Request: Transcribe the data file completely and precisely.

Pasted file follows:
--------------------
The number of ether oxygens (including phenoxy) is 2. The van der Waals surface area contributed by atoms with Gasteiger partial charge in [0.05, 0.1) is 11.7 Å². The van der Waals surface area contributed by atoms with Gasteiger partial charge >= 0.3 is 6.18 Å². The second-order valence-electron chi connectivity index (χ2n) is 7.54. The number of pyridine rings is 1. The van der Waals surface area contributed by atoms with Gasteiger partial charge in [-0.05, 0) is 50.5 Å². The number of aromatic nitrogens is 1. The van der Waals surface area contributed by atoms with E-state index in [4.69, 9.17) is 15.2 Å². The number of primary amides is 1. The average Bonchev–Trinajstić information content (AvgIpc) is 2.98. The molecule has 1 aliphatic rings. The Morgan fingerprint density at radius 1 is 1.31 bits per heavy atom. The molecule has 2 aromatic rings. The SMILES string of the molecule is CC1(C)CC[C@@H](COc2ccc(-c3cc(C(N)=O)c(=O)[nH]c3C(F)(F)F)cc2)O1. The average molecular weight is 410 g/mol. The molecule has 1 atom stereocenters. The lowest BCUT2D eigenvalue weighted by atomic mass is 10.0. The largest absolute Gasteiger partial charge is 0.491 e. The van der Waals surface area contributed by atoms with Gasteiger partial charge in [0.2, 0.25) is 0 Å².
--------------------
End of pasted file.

The number of ether oxygens (including phenoxy) is 2. The van der Waals surface area contributed by atoms with Gasteiger partial charge in [0.05, 0.1) is 11.7 Å². The van der Waals surface area contributed by atoms with Gasteiger partial charge >= 0.3 is 6.18 Å². The second-order valence-electron chi connectivity index (χ2n) is 7.54. The number of pyridine rings is 1. The van der Waals surface area contributed by atoms with Gasteiger partial charge in [-0.05, 0) is 50.5 Å². The number of aromatic nitrogens is 1. The van der Waals surface area contributed by atoms with E-state index in [4.69, 9.17) is 15.2 Å². The number of primary amides is 1. The average Bonchev–Trinajstić information content (AvgIpc) is 2.98. The molecule has 1 aliphatic rings. The Morgan fingerprint density at radius 1 is 1.31 bits per heavy atom. The molecule has 2 aromatic rings. The SMILES string of the molecule is CC1(C)CC[C@@H](COc2ccc(-c3cc(C(N)=O)c(=O)[nH]c3C(F)(F)F)cc2)O1. The average molecular weight is 410 g/mol. The molecule has 1 atom stereocenters. The lowest BCUT2D eigenvalue weighted by atomic mass is 10.0. The largest absolute Gasteiger partial charge is 0.491 e. The van der Waals surface area contributed by atoms with Gasteiger partial charge in [0.2, 0.25) is 0 Å².